For example, sending three team members to San Francisco for just one session could easily cost up to $3,000 - $4,000 (transportation, flights, meals, etc.), not including costs related to the session and the time it takes to coordinate its logistics (lunch, supplies, etc.). As the team releases the product to other markets, you will have to consider whether frequent test sessions are worth the ongoing cost and resources, or if the team’s valuable time and resources should be spent on other priorities or alternatives.
Is it practical for you at this stage?
This ties into point #1. Moderated user test sessions aren’t designed to be “one size fits all,” and depending on what stage you’re at in product development, it won’t always work for your team. Before continuing with these sessions, think about it from a cost-benefits analysis/point of view. If having an in-person session doesn’t yield better results than other options out there and if there is a chance it could negatively impact your team’s progress and productivity, it’s time to look into more efficient alternatives!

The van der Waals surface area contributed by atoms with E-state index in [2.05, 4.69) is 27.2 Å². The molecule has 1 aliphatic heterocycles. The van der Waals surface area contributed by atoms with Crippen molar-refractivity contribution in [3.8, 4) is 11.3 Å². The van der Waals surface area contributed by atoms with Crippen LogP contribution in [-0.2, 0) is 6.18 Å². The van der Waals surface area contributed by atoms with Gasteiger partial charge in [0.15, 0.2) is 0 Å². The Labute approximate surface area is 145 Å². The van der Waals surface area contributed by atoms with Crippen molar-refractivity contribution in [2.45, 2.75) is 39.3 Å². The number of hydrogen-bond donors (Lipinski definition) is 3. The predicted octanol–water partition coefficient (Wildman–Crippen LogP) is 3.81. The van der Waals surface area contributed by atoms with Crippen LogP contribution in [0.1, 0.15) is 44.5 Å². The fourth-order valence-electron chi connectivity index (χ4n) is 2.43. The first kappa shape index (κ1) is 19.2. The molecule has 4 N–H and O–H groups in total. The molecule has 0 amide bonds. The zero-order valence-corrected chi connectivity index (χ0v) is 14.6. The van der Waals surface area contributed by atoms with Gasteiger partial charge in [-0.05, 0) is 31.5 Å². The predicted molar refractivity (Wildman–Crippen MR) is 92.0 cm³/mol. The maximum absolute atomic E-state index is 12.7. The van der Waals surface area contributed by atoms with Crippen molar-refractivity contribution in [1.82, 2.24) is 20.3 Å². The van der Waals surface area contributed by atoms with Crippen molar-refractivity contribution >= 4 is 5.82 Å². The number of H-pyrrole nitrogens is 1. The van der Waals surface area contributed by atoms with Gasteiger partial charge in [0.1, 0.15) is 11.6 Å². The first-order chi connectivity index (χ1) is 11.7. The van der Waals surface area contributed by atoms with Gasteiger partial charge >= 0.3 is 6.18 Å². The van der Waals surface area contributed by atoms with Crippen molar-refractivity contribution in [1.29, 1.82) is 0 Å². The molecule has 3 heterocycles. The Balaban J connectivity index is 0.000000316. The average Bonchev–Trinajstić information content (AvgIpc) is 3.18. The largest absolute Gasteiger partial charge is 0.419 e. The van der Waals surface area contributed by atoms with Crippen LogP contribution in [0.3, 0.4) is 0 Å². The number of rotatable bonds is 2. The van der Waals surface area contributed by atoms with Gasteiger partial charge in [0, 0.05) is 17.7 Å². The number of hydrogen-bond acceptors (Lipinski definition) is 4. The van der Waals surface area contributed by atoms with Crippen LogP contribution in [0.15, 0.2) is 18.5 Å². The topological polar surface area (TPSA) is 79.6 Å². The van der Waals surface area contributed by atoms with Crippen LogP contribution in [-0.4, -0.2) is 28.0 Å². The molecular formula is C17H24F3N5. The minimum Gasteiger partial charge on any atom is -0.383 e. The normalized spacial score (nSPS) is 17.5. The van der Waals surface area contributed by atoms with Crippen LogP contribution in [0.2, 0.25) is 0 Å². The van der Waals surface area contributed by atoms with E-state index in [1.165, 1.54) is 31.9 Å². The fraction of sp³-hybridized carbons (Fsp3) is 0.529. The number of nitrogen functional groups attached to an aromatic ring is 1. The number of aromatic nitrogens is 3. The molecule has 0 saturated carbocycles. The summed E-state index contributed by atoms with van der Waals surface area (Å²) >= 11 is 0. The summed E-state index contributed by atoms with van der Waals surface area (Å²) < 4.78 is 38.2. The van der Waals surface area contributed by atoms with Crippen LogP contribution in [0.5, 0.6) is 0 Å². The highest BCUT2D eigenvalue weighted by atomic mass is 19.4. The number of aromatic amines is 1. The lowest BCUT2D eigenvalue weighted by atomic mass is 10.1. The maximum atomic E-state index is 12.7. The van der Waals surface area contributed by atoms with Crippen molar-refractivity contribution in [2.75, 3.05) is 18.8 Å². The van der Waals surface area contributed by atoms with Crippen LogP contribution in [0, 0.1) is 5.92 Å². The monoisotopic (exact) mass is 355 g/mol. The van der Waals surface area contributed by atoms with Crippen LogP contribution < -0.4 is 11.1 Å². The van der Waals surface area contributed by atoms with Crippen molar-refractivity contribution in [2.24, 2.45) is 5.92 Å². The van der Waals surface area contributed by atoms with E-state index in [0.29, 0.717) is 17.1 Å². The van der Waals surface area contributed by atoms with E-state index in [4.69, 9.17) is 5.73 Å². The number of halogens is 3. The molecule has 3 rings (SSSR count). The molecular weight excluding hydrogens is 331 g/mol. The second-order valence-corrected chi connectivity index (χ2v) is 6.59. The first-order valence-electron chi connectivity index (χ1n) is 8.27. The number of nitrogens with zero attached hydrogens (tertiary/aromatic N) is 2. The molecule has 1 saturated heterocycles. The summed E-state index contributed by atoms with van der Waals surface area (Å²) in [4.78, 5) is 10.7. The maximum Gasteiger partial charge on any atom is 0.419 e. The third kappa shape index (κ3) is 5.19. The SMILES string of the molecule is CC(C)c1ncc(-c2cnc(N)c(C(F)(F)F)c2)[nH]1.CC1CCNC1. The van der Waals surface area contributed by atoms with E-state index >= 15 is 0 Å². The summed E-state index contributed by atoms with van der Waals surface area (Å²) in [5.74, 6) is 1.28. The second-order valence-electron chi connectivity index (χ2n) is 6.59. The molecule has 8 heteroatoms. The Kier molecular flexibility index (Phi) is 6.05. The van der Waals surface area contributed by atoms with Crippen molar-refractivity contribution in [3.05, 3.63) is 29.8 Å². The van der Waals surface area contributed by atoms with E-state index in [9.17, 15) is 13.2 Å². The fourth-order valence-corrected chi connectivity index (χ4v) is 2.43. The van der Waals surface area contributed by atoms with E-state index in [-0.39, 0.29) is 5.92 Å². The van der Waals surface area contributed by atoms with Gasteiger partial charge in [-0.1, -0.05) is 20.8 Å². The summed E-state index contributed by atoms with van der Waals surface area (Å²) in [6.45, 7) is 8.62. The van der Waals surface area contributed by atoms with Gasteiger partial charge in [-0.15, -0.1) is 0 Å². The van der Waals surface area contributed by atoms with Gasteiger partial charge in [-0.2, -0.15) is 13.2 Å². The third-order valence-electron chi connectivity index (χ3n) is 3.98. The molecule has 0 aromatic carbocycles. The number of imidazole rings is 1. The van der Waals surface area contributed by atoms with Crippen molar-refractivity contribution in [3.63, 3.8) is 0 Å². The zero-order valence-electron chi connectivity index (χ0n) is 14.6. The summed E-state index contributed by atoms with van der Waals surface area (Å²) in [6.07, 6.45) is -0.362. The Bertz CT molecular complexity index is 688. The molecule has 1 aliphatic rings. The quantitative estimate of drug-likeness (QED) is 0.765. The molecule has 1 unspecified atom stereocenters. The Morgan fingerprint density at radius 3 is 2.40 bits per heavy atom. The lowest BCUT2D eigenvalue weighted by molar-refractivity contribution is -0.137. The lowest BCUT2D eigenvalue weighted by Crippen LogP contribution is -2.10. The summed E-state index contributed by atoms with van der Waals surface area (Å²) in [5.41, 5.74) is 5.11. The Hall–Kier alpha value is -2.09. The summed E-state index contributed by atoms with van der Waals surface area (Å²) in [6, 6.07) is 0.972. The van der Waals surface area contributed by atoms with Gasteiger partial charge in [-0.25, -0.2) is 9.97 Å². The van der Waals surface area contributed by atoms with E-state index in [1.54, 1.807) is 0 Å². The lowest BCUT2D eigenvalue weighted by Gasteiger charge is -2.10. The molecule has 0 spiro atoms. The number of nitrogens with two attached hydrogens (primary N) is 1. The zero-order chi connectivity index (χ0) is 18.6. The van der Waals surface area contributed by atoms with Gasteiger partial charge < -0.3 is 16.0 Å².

For example, if your team is on a sprint schedule where you release every 2-3 weeks, you have to consider whether it makes sense to keep going with these sessions while investing the same amount of manpower and resources. Is it worth the extra months of prep work and cost to hold these monthly sessions, or could you get the same quality of feedback and work with even more users through cost-effective programs that can help you with virtually moderated or unmoderated testing?
These are just some of the factors your team should think about when deciding if moderated user test sessions are right for you. We’ll be sure to talk more about other options in the testing world, as well as the different types of software available that make it easier to conduct these sessions, as we test them out ourselves.
Until then, happy testing!